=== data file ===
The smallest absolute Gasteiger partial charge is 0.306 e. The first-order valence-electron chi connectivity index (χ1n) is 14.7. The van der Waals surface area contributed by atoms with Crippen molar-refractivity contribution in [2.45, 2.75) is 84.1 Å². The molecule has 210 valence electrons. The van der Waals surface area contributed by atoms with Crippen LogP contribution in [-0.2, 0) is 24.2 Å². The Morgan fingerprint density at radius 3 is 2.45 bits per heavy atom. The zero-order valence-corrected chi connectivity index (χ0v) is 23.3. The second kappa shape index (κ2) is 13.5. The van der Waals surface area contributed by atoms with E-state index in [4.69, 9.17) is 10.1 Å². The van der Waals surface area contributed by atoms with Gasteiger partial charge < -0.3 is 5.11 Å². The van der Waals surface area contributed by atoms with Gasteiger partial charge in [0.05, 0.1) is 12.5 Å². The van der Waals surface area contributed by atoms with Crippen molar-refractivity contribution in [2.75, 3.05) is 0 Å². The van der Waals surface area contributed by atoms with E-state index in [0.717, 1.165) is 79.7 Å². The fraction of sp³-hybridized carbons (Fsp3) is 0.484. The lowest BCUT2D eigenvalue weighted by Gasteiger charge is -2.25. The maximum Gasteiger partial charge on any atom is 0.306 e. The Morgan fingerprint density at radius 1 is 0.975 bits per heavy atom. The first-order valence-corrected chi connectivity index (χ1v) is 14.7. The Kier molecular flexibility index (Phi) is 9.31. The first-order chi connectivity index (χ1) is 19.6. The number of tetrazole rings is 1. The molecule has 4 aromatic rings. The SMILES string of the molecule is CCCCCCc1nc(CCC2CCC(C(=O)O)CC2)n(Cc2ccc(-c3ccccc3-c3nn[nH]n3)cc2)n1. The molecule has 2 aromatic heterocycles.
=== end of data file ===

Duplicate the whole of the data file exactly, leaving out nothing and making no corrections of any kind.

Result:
The smallest absolute Gasteiger partial charge is 0.306 e. The first-order valence-electron chi connectivity index (χ1n) is 14.7. The van der Waals surface area contributed by atoms with Crippen molar-refractivity contribution in [2.45, 2.75) is 84.1 Å². The molecule has 210 valence electrons. The van der Waals surface area contributed by atoms with Crippen LogP contribution in [-0.2, 0) is 24.2 Å². The Morgan fingerprint density at radius 3 is 2.45 bits per heavy atom. The zero-order valence-corrected chi connectivity index (χ0v) is 23.3. The second kappa shape index (κ2) is 13.5. The van der Waals surface area contributed by atoms with E-state index in [4.69, 9.17) is 10.1 Å². The van der Waals surface area contributed by atoms with Gasteiger partial charge < -0.3 is 5.11 Å². The van der Waals surface area contributed by atoms with Gasteiger partial charge in [0.05, 0.1) is 12.5 Å². The van der Waals surface area contributed by atoms with Crippen molar-refractivity contribution in [2.75, 3.05) is 0 Å². The van der Waals surface area contributed by atoms with E-state index in [0.717, 1.165) is 79.7 Å². The fraction of sp³-hybridized carbons (Fsp3) is 0.484. The lowest BCUT2D eigenvalue weighted by Gasteiger charge is -2.25. The maximum Gasteiger partial charge on any atom is 0.306 e. The Morgan fingerprint density at radius 1 is 0.975 bits per heavy atom. The first-order valence-corrected chi connectivity index (χ1v) is 14.7. The Kier molecular flexibility index (Phi) is 9.31. The first-order chi connectivity index (χ1) is 19.6. The number of tetrazole rings is 1. The molecule has 4 aromatic rings. The SMILES string of the molecule is CCCCCCc1nc(CCC2CCC(C(=O)O)CC2)n(Cc2ccc(-c3ccccc3-c3nn[nH]n3)cc2)n1. The molecule has 2 aromatic heterocycles.